I wordlessly shine my torch on to the armchair. Beside me I hear Alex gasp, the air roughly sucked in between her teeth.

Scarlet red – burgundy red – crimson red, soaked deep into the fabric. A chair dripping with blood. Someone had sat there, on that seat, someone that was bleeding profusely. Enough to turn a light green armchair the colour of old rust. I can smell it now, and I feel slightly sick.

Alex let out a strangled sound.

“No.” She stepped forward. “No, they’re fine.” She took a deep breath. “They’re not here, but they’re fine, they escaped.”

“Alex.” I spoke quietly

“No bodies means no deaths, they’re just in hiding, they’re fine.” She continued as though she hadn’t heard me, her words beginning to blur into one panicked rush. “I’ve just got to find out where they are, so we can meet up. It’s all good.”

“Alex!” I said, more forcefully.

“If the gangs had taken them, they would have left their sign on the wall, and they haven’t, so they’re safe.”

“Alex!” I screamed her name. She turned, her babbling cut short, shocked by the volume of my voice.

“Even if the gangs don’t have them yet, this is bad,” I pleaded. “Look at this. Look at that blood. This is too much for us, and we can’t go after the gangs alone. See reason, Alex!”

There was a moment of silence. Then the storm clouds broke. Fury twisted Alex’s face and she stepped towards me, threateningly.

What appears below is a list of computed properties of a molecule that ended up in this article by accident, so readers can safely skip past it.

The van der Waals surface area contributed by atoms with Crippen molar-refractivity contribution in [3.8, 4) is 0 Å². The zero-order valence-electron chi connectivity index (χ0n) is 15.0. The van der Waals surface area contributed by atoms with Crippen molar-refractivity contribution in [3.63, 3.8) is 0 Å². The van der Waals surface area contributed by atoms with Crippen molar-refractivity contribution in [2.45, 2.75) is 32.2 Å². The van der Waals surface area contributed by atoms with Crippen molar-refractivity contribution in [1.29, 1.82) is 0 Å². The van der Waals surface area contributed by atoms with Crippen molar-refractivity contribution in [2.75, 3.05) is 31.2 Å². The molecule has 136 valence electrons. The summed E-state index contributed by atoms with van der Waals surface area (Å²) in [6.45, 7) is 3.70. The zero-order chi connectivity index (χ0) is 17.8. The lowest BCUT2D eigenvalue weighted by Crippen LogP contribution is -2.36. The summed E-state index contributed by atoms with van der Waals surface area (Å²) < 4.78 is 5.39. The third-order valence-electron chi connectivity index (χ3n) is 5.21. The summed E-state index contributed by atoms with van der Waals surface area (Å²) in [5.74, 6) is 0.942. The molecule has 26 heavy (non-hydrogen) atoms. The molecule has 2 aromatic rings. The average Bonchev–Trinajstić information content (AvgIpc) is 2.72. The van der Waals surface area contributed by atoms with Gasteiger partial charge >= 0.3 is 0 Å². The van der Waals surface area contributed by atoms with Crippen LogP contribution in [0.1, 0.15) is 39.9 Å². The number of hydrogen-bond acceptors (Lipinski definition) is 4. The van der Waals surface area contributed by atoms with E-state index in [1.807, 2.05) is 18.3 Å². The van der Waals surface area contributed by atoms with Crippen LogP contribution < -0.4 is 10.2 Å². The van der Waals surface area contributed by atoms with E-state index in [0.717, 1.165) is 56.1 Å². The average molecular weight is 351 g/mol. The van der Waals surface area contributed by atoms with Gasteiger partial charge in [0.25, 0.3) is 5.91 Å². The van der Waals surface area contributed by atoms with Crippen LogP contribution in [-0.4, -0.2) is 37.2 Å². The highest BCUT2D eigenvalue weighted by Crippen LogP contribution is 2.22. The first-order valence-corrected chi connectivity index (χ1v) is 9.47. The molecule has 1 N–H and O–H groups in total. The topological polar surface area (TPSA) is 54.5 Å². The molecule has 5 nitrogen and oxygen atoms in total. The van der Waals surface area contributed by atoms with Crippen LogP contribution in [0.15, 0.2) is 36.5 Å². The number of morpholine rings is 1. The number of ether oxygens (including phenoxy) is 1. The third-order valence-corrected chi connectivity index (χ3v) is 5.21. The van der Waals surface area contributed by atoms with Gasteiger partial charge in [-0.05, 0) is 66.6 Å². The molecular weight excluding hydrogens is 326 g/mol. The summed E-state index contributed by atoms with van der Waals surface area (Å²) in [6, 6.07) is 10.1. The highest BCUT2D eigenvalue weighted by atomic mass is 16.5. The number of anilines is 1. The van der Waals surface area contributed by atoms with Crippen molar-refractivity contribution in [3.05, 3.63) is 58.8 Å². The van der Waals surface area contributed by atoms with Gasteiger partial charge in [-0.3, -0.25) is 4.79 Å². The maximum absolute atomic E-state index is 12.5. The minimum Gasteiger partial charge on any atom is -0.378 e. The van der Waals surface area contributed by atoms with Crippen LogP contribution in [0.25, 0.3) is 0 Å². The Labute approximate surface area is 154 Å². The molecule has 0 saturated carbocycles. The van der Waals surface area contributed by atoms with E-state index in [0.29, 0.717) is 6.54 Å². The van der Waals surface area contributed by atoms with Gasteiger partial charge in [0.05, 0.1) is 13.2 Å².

“I’m not going to give up on them! We came all this way to find them, and we’re  going to keep looking, you hear me? They’re my family!”

“If you get killed too, that’ll prove nothing!” I shot back.

“If they’re dead, then I don’t want to live!”

My eyes widened. Her anger fell away as quickly as it came, leaving an expression of absolute exhaustion. Her voice was broken, soft, and she spoke to the floor.

“I’ve… I’ve lost enough. I can’t – not anyone else. They’re all I have left. Please.” She looked up, and the loneliness in her eyes making her look like a child. “Help me find them.”

She has always been strong, the survivor, the girl that lost everything but stood tall. I envied her strength, her tenacious attitude. But who is she really? An orphan, traveling two hundred miles on foot in search of any surviving members of her family, completely alone in a world at war with itself.

Alone – accept from me. I looked at her and smiled, hesitantly.

“I’ll help you find them.”